When I saw that Imogen Hermes Gowar was on the shortlist with her Georgian romp of a novel The Mermaid And Mrs Hancock, I have to admit that my stomach did a little flip. As I mentioned in my previous post I read this book back in 2017 just before its publication and adored it. In fact I gave it a 5 star rating.
As I’ve already read and reviewed the book, I thought I’d refresh my memory a little, by both dipping into the book again and re-reading my previous review. I have inserted the original review below and will give you some updated thoughts…..
‘When you know, you know, and I knew within the first chapter of this book that it was going to be one of the best books I’ve read this year. I wasn’t wrong. I requested this one for review through Netgalley having seen it talked about on a couple of my favourite Booktube channels, and luckily I was accepted.
This story is set in Georgian England and follows Jonah Hancock who is a merchant and a widower having lost his wife during childbirth, along with the son she gave birth to. He owns ships which transport goods and artefacts to various different places. His business is turned on its head when one of his ships captains decides to sell the ship he’s sailing on in order to buy a mermaid for Mr Hancock to display as an item of curiosity and earn revenue from it in the coffee houses, brothels and anywhere else that will exhibit it.
This mermaid is the catalyst for the meeting of Mr Hancock and one Angelica Neal who is a courtisan of great standing previously under the tutelage of ‘bawd’ Mrs Chappell. The mermaid also opens doors for Jonah within high society and shows him a new way of life.
The relationship between Angelica and Jonah is tested by the capture of this so called Mermaid and there are definite threads of ‘be careful what you wish for’ running through their story and their developing relationship.
Quite often you find that a really outstanding book leans either to having a twisty turny attention grabbing plot OR great characters and character development but not often both together and thats fine, but one of the great positives of this book for me (of which there are many) is that this book is both rich in plot and depth of characters.
The story line is so engrossing and my god the characters just leap off the page! They are so well developed and stunningly written I felt as if I was watching them play out the various scenes right in front of me. They are colourful, brimming with life, sometimes vile, sometimes very easy to dislike but always, always engaging.
Another really enjoyable element of this book for me was all of the Georgian detail. I’m usually a Victorian period lover but I’ve now had my eyes opened. This book makes you want to go and research that era (as indeed the author must have spent countless hours doing judging by the minute finer detail). I found it totally fascinating. Particularly the class system, the social ‘season’ and the Georgian interest in curios and anything out of the ordinary or beyond the realms of science.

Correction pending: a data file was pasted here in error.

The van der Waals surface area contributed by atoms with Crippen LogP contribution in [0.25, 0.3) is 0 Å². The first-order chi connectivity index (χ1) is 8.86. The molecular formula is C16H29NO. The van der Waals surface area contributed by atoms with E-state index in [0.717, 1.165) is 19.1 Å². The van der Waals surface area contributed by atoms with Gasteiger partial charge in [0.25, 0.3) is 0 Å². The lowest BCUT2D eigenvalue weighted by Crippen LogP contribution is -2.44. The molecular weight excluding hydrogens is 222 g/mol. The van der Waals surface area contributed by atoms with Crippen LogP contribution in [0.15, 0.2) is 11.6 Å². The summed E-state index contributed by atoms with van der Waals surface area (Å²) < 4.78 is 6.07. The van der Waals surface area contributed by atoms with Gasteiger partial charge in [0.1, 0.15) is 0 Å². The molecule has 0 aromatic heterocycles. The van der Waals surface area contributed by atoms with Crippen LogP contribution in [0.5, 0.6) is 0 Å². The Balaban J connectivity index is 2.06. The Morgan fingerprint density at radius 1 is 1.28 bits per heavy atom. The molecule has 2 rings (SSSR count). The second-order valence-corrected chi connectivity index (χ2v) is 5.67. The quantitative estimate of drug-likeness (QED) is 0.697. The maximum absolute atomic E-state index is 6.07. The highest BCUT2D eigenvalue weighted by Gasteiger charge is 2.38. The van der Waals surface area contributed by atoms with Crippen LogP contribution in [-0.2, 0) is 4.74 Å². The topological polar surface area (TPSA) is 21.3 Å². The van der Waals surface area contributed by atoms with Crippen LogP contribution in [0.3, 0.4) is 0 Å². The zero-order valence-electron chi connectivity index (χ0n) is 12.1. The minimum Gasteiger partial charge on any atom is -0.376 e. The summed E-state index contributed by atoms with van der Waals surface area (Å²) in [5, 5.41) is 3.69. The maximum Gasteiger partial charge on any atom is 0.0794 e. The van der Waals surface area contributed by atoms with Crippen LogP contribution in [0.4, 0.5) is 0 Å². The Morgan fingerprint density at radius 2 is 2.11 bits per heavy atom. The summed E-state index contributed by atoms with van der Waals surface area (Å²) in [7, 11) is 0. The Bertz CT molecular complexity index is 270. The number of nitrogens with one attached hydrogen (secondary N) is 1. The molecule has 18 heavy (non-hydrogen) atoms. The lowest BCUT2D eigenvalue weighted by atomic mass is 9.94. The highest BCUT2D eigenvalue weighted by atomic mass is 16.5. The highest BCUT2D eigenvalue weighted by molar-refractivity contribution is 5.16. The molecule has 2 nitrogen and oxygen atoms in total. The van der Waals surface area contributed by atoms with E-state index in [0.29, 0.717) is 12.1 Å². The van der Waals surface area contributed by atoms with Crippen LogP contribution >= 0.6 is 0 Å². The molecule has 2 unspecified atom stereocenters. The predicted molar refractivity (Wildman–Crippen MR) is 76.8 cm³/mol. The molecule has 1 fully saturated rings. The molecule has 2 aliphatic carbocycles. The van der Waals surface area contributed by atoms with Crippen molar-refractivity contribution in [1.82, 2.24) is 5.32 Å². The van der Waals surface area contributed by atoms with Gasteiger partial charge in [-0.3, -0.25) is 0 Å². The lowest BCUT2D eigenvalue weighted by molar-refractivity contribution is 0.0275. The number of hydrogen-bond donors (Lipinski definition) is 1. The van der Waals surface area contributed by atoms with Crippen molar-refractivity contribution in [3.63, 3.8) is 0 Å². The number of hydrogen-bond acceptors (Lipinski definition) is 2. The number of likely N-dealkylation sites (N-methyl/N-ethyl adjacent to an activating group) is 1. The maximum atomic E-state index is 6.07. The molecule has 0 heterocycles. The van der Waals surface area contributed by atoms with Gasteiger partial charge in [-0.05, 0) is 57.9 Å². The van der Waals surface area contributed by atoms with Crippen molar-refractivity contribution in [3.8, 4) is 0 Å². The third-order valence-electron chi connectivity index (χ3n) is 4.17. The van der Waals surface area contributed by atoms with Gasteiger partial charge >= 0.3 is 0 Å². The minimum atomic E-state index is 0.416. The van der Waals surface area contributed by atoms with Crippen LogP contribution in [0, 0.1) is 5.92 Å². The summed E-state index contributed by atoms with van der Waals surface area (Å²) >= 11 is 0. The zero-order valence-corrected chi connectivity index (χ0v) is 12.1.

This book left me so invested in the characters that I feel I now need to know what has become of them. I need them back in my life!
I’m loathe to make a comparison of any book but this one put me strongly in mind of The Crimson Petal And The White by Michel Faber which incidently is one of my favourite books ever. Both books are beautifully detailed with such richly written characters with so much depth.
If you’re a Crimson Petal fan you will surely love this book. An absolutely bewitching debut novel which will stay with me for a long time and which I will certainly be urging everyone to read when it’s published early next year.
A definite 5 star read’.
So there we have it, those were my thoughts back in 2017. Having refreshed myself I can genuinely say that I wholeheartedly agree with my 2017 self and still have all the same thoughts about this wonderful book. I can now also say that as time has gone on this book hasn’t faded one bit in my mind and I still get all the same feelings when I think about it. Whenever I see someone post anything on Twitter or Instagram about it, I find myself getting a little jealous that they still have the reading experience ahead of them.
It is the true test of a good book when you can revisit it and still have all the same thoughts and feelings. I would have no hesitation whatsoever in recommending this book (and have done, lots!) and I think that Imogen Hermes Gowar is very deserving of her place on the shortlist.
My next review will be Elmet by Fiona Mozley, coming soon!
Please do go and check out the other guys blogs, links can be found in one of my previous posts here .
Also check out the @Youngwriteraward twitter account and see what the discussions are over there. #Youngwritershadow
See you all soon with the next review!
Bookish Chat xx
6 thoughts on “The Sunday Times/Peters Fraser + Dunlop Young Writer Of The Year Award in association with The University Of Warwick – The Mermaid And Mrs Hancock by Imogen Hermes Gowar”
I need to read this book… Pretty much everything about it appeals to me.
Oh you definitely need to!
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